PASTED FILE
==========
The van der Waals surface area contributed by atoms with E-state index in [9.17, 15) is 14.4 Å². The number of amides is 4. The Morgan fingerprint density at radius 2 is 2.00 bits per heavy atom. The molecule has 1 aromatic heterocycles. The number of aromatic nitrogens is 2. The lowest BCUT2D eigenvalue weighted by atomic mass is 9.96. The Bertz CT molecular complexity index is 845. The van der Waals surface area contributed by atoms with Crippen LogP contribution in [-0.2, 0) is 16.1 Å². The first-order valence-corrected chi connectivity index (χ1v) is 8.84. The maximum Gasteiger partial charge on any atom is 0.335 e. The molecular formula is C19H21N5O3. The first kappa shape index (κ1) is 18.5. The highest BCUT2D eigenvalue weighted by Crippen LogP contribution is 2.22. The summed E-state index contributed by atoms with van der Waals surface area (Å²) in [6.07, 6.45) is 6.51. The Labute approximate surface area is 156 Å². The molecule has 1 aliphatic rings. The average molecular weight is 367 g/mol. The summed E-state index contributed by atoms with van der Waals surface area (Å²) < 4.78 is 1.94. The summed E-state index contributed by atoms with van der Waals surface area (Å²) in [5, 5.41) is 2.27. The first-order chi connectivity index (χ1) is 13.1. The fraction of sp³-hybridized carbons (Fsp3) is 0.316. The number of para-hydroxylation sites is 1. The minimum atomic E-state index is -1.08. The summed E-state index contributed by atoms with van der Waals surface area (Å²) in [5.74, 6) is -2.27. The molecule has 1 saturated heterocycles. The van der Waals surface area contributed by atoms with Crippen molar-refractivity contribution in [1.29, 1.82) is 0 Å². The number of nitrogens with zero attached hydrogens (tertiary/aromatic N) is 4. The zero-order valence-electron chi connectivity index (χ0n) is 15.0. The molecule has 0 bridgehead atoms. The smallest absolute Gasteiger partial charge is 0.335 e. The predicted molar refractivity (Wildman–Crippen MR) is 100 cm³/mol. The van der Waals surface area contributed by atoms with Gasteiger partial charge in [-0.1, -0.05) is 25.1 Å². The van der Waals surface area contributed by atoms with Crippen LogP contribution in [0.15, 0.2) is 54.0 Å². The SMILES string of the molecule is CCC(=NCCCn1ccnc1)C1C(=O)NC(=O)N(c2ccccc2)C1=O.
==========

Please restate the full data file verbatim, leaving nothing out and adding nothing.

The van der Waals surface area contributed by atoms with E-state index in [9.17, 15) is 14.4 Å². The number of amides is 4. The Morgan fingerprint density at radius 2 is 2.00 bits per heavy atom. The molecule has 1 aromatic heterocycles. The number of aromatic nitrogens is 2. The lowest BCUT2D eigenvalue weighted by atomic mass is 9.96. The Bertz CT molecular complexity index is 845. The van der Waals surface area contributed by atoms with Crippen LogP contribution in [-0.2, 0) is 16.1 Å². The first-order valence-corrected chi connectivity index (χ1v) is 8.84. The maximum Gasteiger partial charge on any atom is 0.335 e. The molecular formula is C19H21N5O3. The first kappa shape index (κ1) is 18.5. The highest BCUT2D eigenvalue weighted by Crippen LogP contribution is 2.22. The summed E-state index contributed by atoms with van der Waals surface area (Å²) in [6.07, 6.45) is 6.51. The Labute approximate surface area is 156 Å². The molecule has 1 aliphatic rings. The average molecular weight is 367 g/mol. The summed E-state index contributed by atoms with van der Waals surface area (Å²) < 4.78 is 1.94. The summed E-state index contributed by atoms with van der Waals surface area (Å²) in [5, 5.41) is 2.27. The first-order chi connectivity index (χ1) is 13.1. The fraction of sp³-hybridized carbons (Fsp3) is 0.316. The number of para-hydroxylation sites is 1. The minimum atomic E-state index is -1.08. The summed E-state index contributed by atoms with van der Waals surface area (Å²) in [5.74, 6) is -2.27. The molecule has 1 saturated heterocycles. The van der Waals surface area contributed by atoms with Crippen molar-refractivity contribution in [1.29, 1.82) is 0 Å². The number of nitrogens with zero attached hydrogens (tertiary/aromatic N) is 4. The zero-order valence-electron chi connectivity index (χ0n) is 15.0. The molecule has 0 bridgehead atoms. The smallest absolute Gasteiger partial charge is 0.335 e. The predicted molar refractivity (Wildman–Crippen MR) is 100 cm³/mol. The van der Waals surface area contributed by atoms with Gasteiger partial charge in [-0.1, -0.05) is 25.1 Å². The van der Waals surface area contributed by atoms with Crippen LogP contribution in [0.15, 0.2) is 54.0 Å². The SMILES string of the molecule is CCC(=NCCCn1ccnc1)C1C(=O)NC(=O)N(c2ccccc2)C1=O.